BASTROP COUNTY, Texas (KXAN) — The Stengl Lost Pines Biological Field Station is one of the University of Texas’ most prominent field labs. Last month, the Pine Pond Fire swept through the area, destroying much of that data.
“This one burned approximately 800 acres, about 350 of which are on our field station here,” said Steven Gibson, site manager at the Stengl Field Station.
The fire burned from Aug. 11 to 14, obliterating 100-year-old trees and decades worth of data. Gibson said the fire has caused what is essentially a “hard reset” on their research.
“We’re starting from from bare earth in hard-burned areas like this.” Gibson expects it will take years to recover from this most recent fire.
Stengl Lost Pines and decades of data
Field stations are essential for researchers at UT. The Stengl Field Station is located just west of Bastrop, near Smithville. “Anything that has to do with the forest ecology, particularly the lost pine system occurs out here,” Gibson said.
The Lost Pines ecosystem is a unique one. “This is a really interesting forest. It’s basically the western most outpost of the south eastern forest,” said Brian Sedio, a UT assistant professor.
Sedio has used the field station and the data collected there to study the chemicals in trees and how they interact with predators in the area.
This data has been gathered since the 1990s. Gibson and a slew of researchers have mapped the various ecosystems of the forest.
The forest is a mature one, many of the trees are over 100 years old. Because of the age of the trees, scientists are able to study forests over longer periods. “That information is, is very valuable in detecting trends, particularly as it comes to things like climate change,” Gibson said.
Sedio said these field stations act as a control for experiments and research. “Field stations allow us to create a baseline of, of ecological data through long-term monitoring,”
“You can think of a field station like a library, right?” Gibson said.
“The library, per se, is the building with the walls and the doors and the windows. But that doesn’t have a lot of value, the values the books inside. This data, this research that’s been collected, those are the books inside the library.”
Gibson said many researchers are students will contact him about specific data. He said they ask about data gathered on different ecosystems or different trees. What sort of fungus grow in one part of the forest? Which species of trees are prominent in a different part of the forest?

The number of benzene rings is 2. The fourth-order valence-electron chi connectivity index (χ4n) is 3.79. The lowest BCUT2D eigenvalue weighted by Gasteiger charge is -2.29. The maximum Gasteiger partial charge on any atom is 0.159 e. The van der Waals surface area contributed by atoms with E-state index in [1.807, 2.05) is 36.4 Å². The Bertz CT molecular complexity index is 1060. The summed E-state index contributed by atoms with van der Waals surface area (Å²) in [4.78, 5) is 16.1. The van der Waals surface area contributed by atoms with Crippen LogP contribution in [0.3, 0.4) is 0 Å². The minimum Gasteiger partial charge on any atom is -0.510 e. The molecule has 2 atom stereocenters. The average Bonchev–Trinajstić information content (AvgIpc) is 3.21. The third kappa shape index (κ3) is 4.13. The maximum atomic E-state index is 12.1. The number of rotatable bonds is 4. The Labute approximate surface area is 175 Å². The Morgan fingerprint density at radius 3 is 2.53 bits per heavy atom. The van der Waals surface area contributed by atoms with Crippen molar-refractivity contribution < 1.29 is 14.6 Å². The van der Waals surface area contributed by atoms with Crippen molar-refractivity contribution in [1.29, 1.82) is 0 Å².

All of this data and long-term monitoring makes it possible to answer these questions with relative ease.
‘Hard reset’ at the field station
After the fire, all that research has to start over. “We have to remap all of our different sub habitats,” Gibson said.
Many of the trees were reduced to ash. All that remains is a 12-foot deep hole where the tree once was. Others are thin blackened toothpicks that could collapse from a slight breeze.
The fire isn’t all bad news. “The forest going forward, it’ll be a mosaic of different forest types that have experienced different histories and different disturbances,” Sedio said.
This means researchers will be able to study wildfires and how they impact mature forests. Some parts of the forest are untouched, while others are completely obliterated.
The library has to be rebuilt from scratch. According to Gibson, this will take time, people and funding. He said “they’re trying to do 40 years worth of work in the next couple of years.”
Returning to normal after the wildfire
The station has been closed since the fire, but they plan to reopen soon. First, they need to make it safe for students and researchers to return. This will take some time, Gibson said.
They also want to give the forest some time to recover from the fire. The recent trauma making wildlife scarce.
Gibson said he looks forward to people returning. “Oftentimes it’s what sparks that enthusiasm. It’s what sparks that curiosity in students.” He said for many students, Stengl has been a game changer.
“One walk through the forest and discovering things that they had never seen before just completely changed the trajectory of their, of their academic career.”